FOR IMMEDIATE RELEASE
Jan. 9, 2024
Regulators Must Move Ahead on Long-Delayed Executive Pay Reform
Washington, D.C. – Financial regulators tasked with executive pay reform under Section 956 of the Dodd-Frank Act of 2010 should act swiftly to protect consumers, depositors, and the public from excessive risk-taking of the sort that led to a banking crisis last year.
With the swearing-in of Tanya Otsuka to the board of the National Credit Union Administration yesterday, all bank regulators now have majorities that support moving forward with this important rulemaking, which Congress wrote into Dodd-Frank 14 years ago.
“With all key regulators in place, the time is now for decisive action to protect the public from the reckless actions of executives, who too often put their own greed ahead of the health and stability of their companies and the financial system,” said Natalia Renta, senior policy counsel for corporate governance and power at Americans for Financial Reform Education Fund. “We cannot afford to wait until another Silicon Valley Bank-style crisis for regulators to finalize a strong executive pay rule — a task Congress assigned them over a decade ago.”
In Section 956 of the Dodd-Frank Act, Congress tasked six agencies with implementing a rule to ban incentive-based executive compensation that encourages “inappropriate” risk-taking. The agencies proposed a rule in 2011 and another in 2016, but neither crossed the finish line. The 2023 banking crisis precipitated renewed, repeated calls for the regulators to take action, the NCUA lacked a majority willing to take action.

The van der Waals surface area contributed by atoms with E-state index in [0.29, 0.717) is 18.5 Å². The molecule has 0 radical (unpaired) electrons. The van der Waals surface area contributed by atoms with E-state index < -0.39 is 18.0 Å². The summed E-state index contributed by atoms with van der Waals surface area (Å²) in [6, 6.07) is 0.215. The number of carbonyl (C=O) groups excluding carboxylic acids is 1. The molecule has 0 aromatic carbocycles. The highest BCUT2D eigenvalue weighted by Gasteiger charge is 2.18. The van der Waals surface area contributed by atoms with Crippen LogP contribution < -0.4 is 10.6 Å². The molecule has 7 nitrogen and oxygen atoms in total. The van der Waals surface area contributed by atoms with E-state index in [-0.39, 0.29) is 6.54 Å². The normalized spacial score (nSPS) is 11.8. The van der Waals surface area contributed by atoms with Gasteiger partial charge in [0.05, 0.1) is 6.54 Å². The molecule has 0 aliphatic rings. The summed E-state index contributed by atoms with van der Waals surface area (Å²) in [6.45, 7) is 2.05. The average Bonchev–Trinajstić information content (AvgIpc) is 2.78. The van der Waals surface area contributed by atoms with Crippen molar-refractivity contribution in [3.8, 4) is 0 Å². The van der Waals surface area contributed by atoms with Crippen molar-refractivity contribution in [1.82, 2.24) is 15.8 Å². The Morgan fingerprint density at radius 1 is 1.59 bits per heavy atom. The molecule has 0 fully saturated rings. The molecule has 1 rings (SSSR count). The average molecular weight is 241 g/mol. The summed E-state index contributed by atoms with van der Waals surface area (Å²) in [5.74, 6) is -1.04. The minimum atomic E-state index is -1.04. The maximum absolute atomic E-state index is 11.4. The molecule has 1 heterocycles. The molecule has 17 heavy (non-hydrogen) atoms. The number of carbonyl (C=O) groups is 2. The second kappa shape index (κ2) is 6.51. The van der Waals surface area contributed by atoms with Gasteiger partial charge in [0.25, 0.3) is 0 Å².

The rule would be issued by six agencies: the Federal Reserve, the Office of the Comptroller of the Currency (OCC), the Federal Deposit Insurance Corporation (FDIC), the Securities and Exchange Commission (SEC), the National Credit Union Administration (NCUA), and the Federal Housing Finance Agency (FHFA).
For more information, see the letter from a coalition of groups supporting this measure. Rep. Nydia Valezquez and Sen. Chris Van Hollen also called on regulators to act after last year’s banking crisis.